Could this be a good creative outlet for you?
Creating art can provide a sense of control, containment and centering.
“Art provides a non-verbal outlet to express thoughts, feelings, concerns and hopes during a time when words may be difficult to find,” says Lori Mackey, an art therapist at Advocate Children’s Hospital in Oak Lawn, Ill.
As an art therapist who works with children, Mackey experiences every day how making art can empower self-awareness and even instill hope.
“Know that it is okay to not know how you are feeling or to not be able to verbalize how you are feeling right now,” Mackey says. “Art can provide a safe space to express and explore what words may not be able to offer at this time.”
Here are some of Mackey’s simple ways to engage in making art:
- Scribble drawing: Close your eyes and scribble on a piece of paper for 30 seconds. Open your eyes and turn the paper until you see an image in your scribble. Use additional colors (markers, pencils, crayons) to develop your scribble into that image.
- Magazine collage: Use old magazines and look for words and images that you are drawn to for whatever reason. Cut them out and arrange them in a way that makes sense to you. Glue them onto a blank piece of paper. Perhaps give your collage a title.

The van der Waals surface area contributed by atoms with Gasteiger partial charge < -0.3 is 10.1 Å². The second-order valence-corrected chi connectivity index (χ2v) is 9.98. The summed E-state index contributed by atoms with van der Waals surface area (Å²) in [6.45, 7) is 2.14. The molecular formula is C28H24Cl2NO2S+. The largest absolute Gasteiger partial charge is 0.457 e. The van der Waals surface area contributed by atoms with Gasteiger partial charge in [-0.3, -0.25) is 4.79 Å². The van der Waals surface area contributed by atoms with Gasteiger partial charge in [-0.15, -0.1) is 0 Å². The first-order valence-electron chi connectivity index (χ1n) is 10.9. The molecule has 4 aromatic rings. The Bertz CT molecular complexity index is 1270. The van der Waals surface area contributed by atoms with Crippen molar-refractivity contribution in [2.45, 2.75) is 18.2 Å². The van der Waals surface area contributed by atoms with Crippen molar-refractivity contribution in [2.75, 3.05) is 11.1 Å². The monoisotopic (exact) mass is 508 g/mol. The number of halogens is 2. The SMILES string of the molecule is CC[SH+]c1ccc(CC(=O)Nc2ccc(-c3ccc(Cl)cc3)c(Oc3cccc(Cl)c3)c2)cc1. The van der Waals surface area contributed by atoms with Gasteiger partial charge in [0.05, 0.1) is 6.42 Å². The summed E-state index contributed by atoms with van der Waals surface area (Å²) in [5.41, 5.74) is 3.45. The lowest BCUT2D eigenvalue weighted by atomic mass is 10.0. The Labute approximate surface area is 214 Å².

- Mixed media: Use materials readily accessible to you as inspiration to create. Whether painting, sewing, knitting, photography, or drawing, remember that engaging in art making can instill hope, inspire resiliency, and provide a temporary distraction from the stressors around you.
About the Author
health enews staff is a group of experienced writers from our Advocate Health Care and Aurora Health Care sites, which also includes freelance or intern writers.